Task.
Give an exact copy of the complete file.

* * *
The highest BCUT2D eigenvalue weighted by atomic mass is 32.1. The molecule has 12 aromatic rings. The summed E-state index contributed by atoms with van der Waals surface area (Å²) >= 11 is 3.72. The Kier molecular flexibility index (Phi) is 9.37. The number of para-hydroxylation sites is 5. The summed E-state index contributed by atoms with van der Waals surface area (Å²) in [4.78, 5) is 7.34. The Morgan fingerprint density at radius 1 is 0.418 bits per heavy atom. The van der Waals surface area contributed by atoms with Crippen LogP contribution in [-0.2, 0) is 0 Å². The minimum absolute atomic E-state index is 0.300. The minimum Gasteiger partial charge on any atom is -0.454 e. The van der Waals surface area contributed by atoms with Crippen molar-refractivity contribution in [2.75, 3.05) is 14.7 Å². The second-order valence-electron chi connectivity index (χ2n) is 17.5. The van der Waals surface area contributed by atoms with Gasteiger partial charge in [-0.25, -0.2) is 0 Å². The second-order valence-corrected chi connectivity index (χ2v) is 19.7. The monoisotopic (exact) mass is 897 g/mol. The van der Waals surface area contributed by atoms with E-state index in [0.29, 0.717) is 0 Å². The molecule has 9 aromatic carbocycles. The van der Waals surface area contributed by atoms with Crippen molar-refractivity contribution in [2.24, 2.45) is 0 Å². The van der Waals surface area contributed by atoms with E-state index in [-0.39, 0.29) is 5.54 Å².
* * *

The highest BCUT2D eigenvalue weighted by atomic mass is 32.1. The molecule has 12 aromatic rings. The summed E-state index contributed by atoms with van der Waals surface area (Å²) >= 11 is 3.72. The Kier molecular flexibility index (Phi) is 9.37. The number of para-hydroxylation sites is 5. The summed E-state index contributed by atoms with van der Waals surface area (Å²) in [4.78, 5) is 7.34. The Morgan fingerprint density at radius 1 is 0.418 bits per heavy atom. The van der Waals surface area contributed by atoms with Crippen LogP contribution in [-0.2, 0) is 0 Å². The minimum absolute atomic E-state index is 0.300. The minimum Gasteiger partial charge on any atom is -0.454 e. The van der Waals surface area contributed by atoms with Crippen molar-refractivity contribution in [2.75, 3.05) is 14.7 Å². The second-order valence-electron chi connectivity index (χ2n) is 17.5. The van der Waals surface area contributed by atoms with Gasteiger partial charge in [-0.25, -0.2) is 0 Å². The second-order valence-corrected chi connectivity index (χ2v) is 19.7. The monoisotopic (exact) mass is 897 g/mol. The van der Waals surface area contributed by atoms with E-state index in [0.29, 0.717) is 0 Å². The molecule has 9 aromatic carbocycles. The van der Waals surface area contributed by atoms with Crippen molar-refractivity contribution in [2.24, 2.45) is 0 Å². The van der Waals surface area contributed by atoms with E-state index in [-0.39, 0.29) is 5.54 Å².